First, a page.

Thailand. Long-distance lorry drivers take it to stay awake. Clubbers take it as a cheap replacement for the dance drug ecstasy. Farmers have even used it to pay seasonal workers. But the Thais are paying a terrible price for their growing addiction to methamphetamine, a synthetic form of speed known locally as yaa baa or "crazy medicine In just five years Thailand has acquired nearly a million addicts. Olenka Frenkiel joins the patrols which are trying to stop the drug traffickers from crossing the border from Burma. She visits army boot camps for convicted addicts and discovers that hundreds of Buddhist monks have been enlisted to fight this growing menace. Editor Maria Balinska
Rptd Monday 8.30pm
[American public radio reporter Judith Kampfner 's tape recorder is rolling in the New York Public Library as translator Peter Constantine , looking for forgotten works by Russian writers, stumbles upon a lost, early short story by Anton Chekhov. It proves to be a fantastic piece. This programme combines documentary about the discovery and Chekhov's literary style with the firstfull reading of the short story on radio, by Rupert Graves.
Producers Nigel Acheson and Judith Kampfner
A columnist advances a controversial view on a topical subject, then listeners can take issue by telephone. Presented by David Jesse !. Phone: [number removed] Lines Open from 1.30pm. Producer Nick Utechin
By Pearse Elliott. A petty thief persuades his hapless gang to rob a bank in order to fund his girlfriend's breast enlargement. However things don't go exactly to plan. Read by Kerry Shale . Producer Susan Carson
Scientists are increasingly trying to find ways of developing recyclable materials which can replace less environmentally friendly ones. Quentin Cooper talks to the researchers who are turning traditional material technology on its head.
Producer Sarah Empey EMAIL: firstname.lastname@example.org
More management consultant comedy from the Sony Award-winning sitcom. Join the team as they transform companies in ways they barely understand. With Marcus Brigstocke , Emma Kennedy , Catherine Shepherd and David Mitchell. Written by James Cary. Producer Adam Bromley
In the final programme in the series about modern Asian history, Christopher Gunness investigates one of the region's most sensitive subjects: the Royal Family of Thailand. He mixes in royal circles exploring the unique role modern Thai monarchs have played in Thailand's past and present. Producer John Murphy
The UndeadlySin. Recent corporate scandals have been fuelling more public alarm than ever about business ethics. But does greed as an economic motivating force deserve to be universally condemned, and where should we draw the line?
Diane Coyle asks whetherwe could manage without some forms of avarice in a truly enterprising and risk-taking society. Editor Nicola Meyrick Repeated on Sun at9.30pm
Geoff Watts discovers how researchers are reprogramming bacteria cells to become minute biological robots. A host of possible functions could be performed by these cells, given the right raw materials -from building human organs to operating a space station on Mars.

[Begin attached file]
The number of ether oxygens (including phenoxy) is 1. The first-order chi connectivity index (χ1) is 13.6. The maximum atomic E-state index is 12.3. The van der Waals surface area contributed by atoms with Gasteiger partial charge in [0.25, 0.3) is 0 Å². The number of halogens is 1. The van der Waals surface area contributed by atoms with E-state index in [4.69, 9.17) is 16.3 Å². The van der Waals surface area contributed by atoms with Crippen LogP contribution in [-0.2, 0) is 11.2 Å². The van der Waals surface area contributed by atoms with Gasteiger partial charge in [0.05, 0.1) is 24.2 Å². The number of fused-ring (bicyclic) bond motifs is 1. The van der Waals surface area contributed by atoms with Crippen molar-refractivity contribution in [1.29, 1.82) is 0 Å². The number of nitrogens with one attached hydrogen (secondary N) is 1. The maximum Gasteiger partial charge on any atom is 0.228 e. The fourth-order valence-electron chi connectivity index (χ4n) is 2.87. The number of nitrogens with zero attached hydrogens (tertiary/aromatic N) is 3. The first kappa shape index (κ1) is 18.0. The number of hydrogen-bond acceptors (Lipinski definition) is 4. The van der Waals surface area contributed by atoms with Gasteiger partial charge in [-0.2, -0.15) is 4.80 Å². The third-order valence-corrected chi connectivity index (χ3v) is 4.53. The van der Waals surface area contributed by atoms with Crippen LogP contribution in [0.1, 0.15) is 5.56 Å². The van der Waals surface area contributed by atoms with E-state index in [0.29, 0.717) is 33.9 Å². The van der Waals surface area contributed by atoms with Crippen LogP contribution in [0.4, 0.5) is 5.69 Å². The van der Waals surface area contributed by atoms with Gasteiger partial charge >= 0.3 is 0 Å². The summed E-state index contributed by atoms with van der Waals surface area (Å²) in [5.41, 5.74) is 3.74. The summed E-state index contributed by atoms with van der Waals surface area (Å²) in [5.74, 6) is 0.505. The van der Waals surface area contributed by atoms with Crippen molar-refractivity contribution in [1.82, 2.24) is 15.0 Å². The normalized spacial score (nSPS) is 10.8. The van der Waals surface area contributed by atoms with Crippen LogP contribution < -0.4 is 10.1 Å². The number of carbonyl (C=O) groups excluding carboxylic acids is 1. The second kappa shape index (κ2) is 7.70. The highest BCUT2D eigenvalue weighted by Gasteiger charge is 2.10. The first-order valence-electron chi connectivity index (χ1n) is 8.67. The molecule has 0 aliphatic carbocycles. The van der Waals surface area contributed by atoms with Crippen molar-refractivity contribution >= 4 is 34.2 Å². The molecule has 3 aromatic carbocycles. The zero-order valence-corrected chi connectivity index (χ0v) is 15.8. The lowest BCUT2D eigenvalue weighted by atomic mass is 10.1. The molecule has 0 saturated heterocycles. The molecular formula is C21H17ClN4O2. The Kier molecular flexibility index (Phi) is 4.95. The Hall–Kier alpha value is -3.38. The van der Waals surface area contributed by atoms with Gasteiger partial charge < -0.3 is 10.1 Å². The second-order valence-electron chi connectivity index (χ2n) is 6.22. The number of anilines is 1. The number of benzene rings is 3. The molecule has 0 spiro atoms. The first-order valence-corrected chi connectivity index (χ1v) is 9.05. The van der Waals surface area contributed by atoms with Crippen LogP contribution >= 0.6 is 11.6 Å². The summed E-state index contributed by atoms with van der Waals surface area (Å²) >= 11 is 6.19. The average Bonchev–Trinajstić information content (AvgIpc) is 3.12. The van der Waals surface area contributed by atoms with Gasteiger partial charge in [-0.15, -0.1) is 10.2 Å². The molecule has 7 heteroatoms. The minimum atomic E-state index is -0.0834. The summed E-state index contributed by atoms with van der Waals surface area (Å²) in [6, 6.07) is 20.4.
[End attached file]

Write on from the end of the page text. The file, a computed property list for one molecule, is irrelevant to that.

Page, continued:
Producer Beth Eastwood EMAIL: email@example.com
The fantasy sitcom set in the world of Gravy.
Here Comes Bod. The greatest story evertold ever reaches its denouement. Will Milford and Parker overcome Raamen Bod and find the Sofa of Time? Will Marmite avenge the death of his uncle Mortensen? Will Milford find his long-lost love and will the boys ever get back to Crouch End? All this plus the biggest surprise ending since Duty Free. Starring Nick Frost, Matt King, Mark Heap, Peter Serafinowicz, Simon Pegg, Julia Deakin, Joseph Marcell, Kevin Eldon, Daisy Jones and Janet Anderson.
Producer Mario Stylianides
Marmite the Dwarf:
Australia v England for the Ashes
Commentary on the first day's play in the Third Test at Perth, by Jonathan Agnew , Tim Lane and Jim Maxwell , with expert comments from Bob Massie ,
Terry Alderman and Peter Roebuck. Producer Peter Baxter
About this project
This site contains the BBC listings information which the BBC printed
in Radio Times between 1923 and 2009. You can search the site for BBC
programmes, people, dates and Radio Times editions.
We hope it helps you find information about that long forgotten BBC
programme, research a particular person or browse your own involvement
with the BBC.
There are more than 5 million programme listings in Genome. This is a
historical record of the planned output and the BBC services of any
given time. It should be viewed in this context and with the
understanding that it reflects the attitudes and standards of its time
- not those of today.
To read scans of the Radio Times magazines from the 1920s, 30s, 40s and
50s, you can navigate by issue.
Genome is a digitised version of the Radio Times from 1923 to 2009 and
is made available for internal research purposes only. You will need to
obtain the relevant third party permissions for any use, including use in
programmes, online etc.
This internal version of Genome, which includes all the magazine covers,
images and articles as well as the programme listings from the Radio
Times, is different to the version of BBC Genome that is available
externally/to the public. It is only available inside the BBC network.